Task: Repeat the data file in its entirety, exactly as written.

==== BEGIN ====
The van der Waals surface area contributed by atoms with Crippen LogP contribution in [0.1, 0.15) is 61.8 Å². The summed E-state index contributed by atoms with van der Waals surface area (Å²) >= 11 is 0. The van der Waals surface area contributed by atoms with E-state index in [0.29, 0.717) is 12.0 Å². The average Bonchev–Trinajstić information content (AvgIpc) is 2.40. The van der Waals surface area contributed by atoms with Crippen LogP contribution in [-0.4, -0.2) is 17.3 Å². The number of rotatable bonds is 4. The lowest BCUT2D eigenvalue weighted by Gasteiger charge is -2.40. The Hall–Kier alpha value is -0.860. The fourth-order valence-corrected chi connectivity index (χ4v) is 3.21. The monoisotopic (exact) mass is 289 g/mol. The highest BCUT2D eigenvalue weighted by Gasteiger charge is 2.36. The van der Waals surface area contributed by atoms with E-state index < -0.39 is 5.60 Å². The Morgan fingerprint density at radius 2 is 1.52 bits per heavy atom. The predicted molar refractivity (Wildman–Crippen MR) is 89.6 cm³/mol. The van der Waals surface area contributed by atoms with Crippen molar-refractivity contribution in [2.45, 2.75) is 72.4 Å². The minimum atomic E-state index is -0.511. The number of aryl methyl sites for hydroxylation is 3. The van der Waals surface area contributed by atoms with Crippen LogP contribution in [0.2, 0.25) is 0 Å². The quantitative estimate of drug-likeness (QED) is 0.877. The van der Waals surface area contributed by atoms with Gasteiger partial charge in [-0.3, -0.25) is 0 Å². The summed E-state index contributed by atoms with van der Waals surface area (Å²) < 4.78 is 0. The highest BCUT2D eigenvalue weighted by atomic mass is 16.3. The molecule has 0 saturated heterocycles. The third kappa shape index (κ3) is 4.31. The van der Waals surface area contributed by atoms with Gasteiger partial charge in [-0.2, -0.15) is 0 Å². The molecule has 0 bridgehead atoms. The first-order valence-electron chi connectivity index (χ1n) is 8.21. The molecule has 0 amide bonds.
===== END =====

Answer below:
The van der Waals surface area contributed by atoms with Crippen LogP contribution in [0.1, 0.15) is 61.8 Å². The summed E-state index contributed by atoms with van der Waals surface area (Å²) >= 11 is 0. The van der Waals surface area contributed by atoms with E-state index in [0.29, 0.717) is 12.0 Å². The average Bonchev–Trinajstić information content (AvgIpc) is 2.40. The van der Waals surface area contributed by atoms with Crippen LogP contribution in [-0.4, -0.2) is 17.3 Å². The number of rotatable bonds is 4. The lowest BCUT2D eigenvalue weighted by Gasteiger charge is -2.40. The Hall–Kier alpha value is -0.860. The fourth-order valence-corrected chi connectivity index (χ4v) is 3.21. The monoisotopic (exact) mass is 289 g/mol. The highest BCUT2D eigenvalue weighted by Gasteiger charge is 2.36. The van der Waals surface area contributed by atoms with E-state index < -0.39 is 5.60 Å². The Morgan fingerprint density at radius 2 is 1.52 bits per heavy atom. The predicted molar refractivity (Wildman–Crippen MR) is 89.6 cm³/mol. The van der Waals surface area contributed by atoms with Crippen molar-refractivity contribution in [2.45, 2.75) is 72.4 Å². The minimum atomic E-state index is -0.511. The number of aryl methyl sites for hydroxylation is 3. The van der Waals surface area contributed by atoms with Crippen LogP contribution in [0.2, 0.25) is 0 Å². The quantitative estimate of drug-likeness (QED) is 0.877. The van der Waals surface area contributed by atoms with Gasteiger partial charge in [-0.3, -0.25) is 0 Å². The summed E-state index contributed by atoms with van der Waals surface area (Å²) < 4.78 is 0. The highest BCUT2D eigenvalue weighted by atomic mass is 16.3. The molecule has 0 saturated heterocycles. The third kappa shape index (κ3) is 4.31. The van der Waals surface area contributed by atoms with Gasteiger partial charge in [-0.2, -0.15) is 0 Å². The molecule has 0 bridgehead atoms. The first-order valence-electron chi connectivity index (χ1n) is 8.21. The molecule has 0 amide bonds.